Ancient Athens was the most violent place in Europe and the Levant. The Athenians were not a stable society—they did not believe in peaceful coexistence. There was never a time when they were not at war but they were incompetent strategists and warriors. Despite suffering massive casualties and economic losses in their wars, they could not conquer even an inch of land outside Greece. The war in which the Athenians made the most brazen display of their militaristic incompetence and absolutist politics was the Sicilian Expedition.
In 416 BC, Alcibiades became a champion of sending a fleet to aid the Sicilian city of Segesta which had been an Athenian ally since 420 BC. Segesta had lost the war to Selinus, which was allied to Corinth, a component of the Sparta led Peloponnesian league.
Nicias took a stand against Alcibiades. He argued that the war would be an ill-advised adventure. There was a heated debate between him and Alcibiades. Nicias attacked Alcibiades, calling him an inexperienced and self-aggrandizing man who was trying to lead Athens into a futile war. In his response, Alcibiades recounted his own virtues and talked about the successes that he had achieved for Athens in the past. Alcibiades was a much better talker than Nicias, and he managed to convince the Athenian Assembly to vote for war. Having failed to stop Athens from going to war, Nicias recommended that the departure of the expedition must be delayed but Alcibiades insisted that this was the right time to launch the war.
In 415 BC, Athens sent out its largest overseas expedition since their 455 BC expedition to Egypt (which too had ended in a disaster for the Athenian side). The Athenian thinking was that they needed to make gains in Sicily since that area had the potential to become a decisive theatre of operations for the Peloponnesian War, which had been raging since 431 BC.
The original plan was to let a board of three generals—Alcibiades, Lamachus, and Nicias—lead a naval expedition in which too many Athenian lives would not be put to risk. But in the second meeting of the Assembly, the Athenians vastly increased the scope of their expedition. They voted for a massive fleet of 135 triremes, several cargo ships, and a large army. Now there was no doubt that under the guise of aiding Segesta, the Athenians were aiming to capture Syracuse.
On the night when the expedition was about to depart, there was an incident in Athens that was interpreted as an ill omen. Someone mutilated the stone markers representing Hermes, the guardian male figures that stood around the city for good luck. The mutilation could have been the work of the Athenian faction which was against the war and wanted to delay the expedition. The rumor was spread that the associates of Alcibiades were responsible. But he was not charged and the expedition was allowed to leave the next day. In 415 BC, Syracuse was divided. The Syracusans did not believe that Athens would send a massive expedition to Sicily and they had not made any preparation to defend themselves. A united Athenian military leadership might have captured Syracuse. But the Athenians were not united.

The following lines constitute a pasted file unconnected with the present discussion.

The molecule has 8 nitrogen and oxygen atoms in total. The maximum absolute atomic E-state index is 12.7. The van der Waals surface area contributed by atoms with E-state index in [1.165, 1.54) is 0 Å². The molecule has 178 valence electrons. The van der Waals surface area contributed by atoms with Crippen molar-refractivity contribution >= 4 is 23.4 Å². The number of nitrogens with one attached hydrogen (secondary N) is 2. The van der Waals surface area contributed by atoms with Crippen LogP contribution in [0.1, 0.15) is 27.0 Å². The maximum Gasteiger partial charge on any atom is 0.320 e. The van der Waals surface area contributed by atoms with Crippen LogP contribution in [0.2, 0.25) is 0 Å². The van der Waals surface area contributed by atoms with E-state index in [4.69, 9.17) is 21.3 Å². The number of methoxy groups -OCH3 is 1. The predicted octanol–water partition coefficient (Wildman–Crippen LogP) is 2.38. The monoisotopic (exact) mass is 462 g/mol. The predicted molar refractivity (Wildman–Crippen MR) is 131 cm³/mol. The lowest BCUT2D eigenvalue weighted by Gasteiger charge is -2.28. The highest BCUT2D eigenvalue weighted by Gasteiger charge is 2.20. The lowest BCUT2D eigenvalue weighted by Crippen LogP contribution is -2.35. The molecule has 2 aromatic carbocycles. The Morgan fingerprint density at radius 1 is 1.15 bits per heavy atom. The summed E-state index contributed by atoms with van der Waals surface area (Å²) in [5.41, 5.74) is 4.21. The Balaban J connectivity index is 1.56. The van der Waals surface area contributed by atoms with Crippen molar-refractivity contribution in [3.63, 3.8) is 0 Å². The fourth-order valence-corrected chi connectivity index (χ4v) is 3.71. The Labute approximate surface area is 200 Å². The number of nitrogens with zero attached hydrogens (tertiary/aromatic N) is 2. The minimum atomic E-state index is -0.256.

Since the Assembly had failed to define the aims of the war, a clash between the three generals was inevitable. The three generals came up with three different strategies. Nicias proposed a minor battle, followed by return to Athens. Alcibiades proposed that they should try to win over allies in Sicily and then attack Selinus and Syracuse. Lamachus proposed that they should directly attack Syracuse. The Athenian fleet was divided into three sections, one for each general.
Contrary to what the Athenians had expected, most cities of Sicily did not welcome the Athenian expedition. Only two cities, Leontini and Segesta, received the Athenians. Another problem was that Segesta, which had earlier promised that it would pay for the expedition, declared that it did not possess the funds. On learning this, Nicias recommended that they should make a show of force in the area and then proceed to Athens. But Alcibiades advised that the right course of action would be to encourage revolts against Syracuse, and then attack Syracuse and Selinus. Lamachus continued to insist that Syracuse must be attacked immediately.
Alcibiades managed to conquer Catania, but before he could conquer more cities in Sicily, a ship arrived from Athens and he was informed that he was under arrest for the crimes of destruction of the Hermai and profaning the Eleusinian Mysteries. Alcibiades promised to return to Athens to stand trial. But he gave the prosecutors a slip and took a ship to the Peloponnese, where he sought refuge in Sparta. His flight to the Spartan side was taken by the Athenians as a proof of his guilt, and an Athenian court passed a death sentence against him.
Now only two generals remained in Sicily: Nicias, who was against the war and had a reputation for inaction, and Lamachus, who was not a popular figure though he had a credible military record. A significant part of the summer had been wasted and in the fall of 415 BC, Nicias finally agreed to attack Syracuse. They faced no opposition while entering the harbor and managed to land their army at river Anapus. There was a hoplite battle between the Athenian and the Syracusan side. The Syracusans lost around 260 men, and the Athenians lost 50. After this encounter, the Athenians moved to Catania to spend the winter.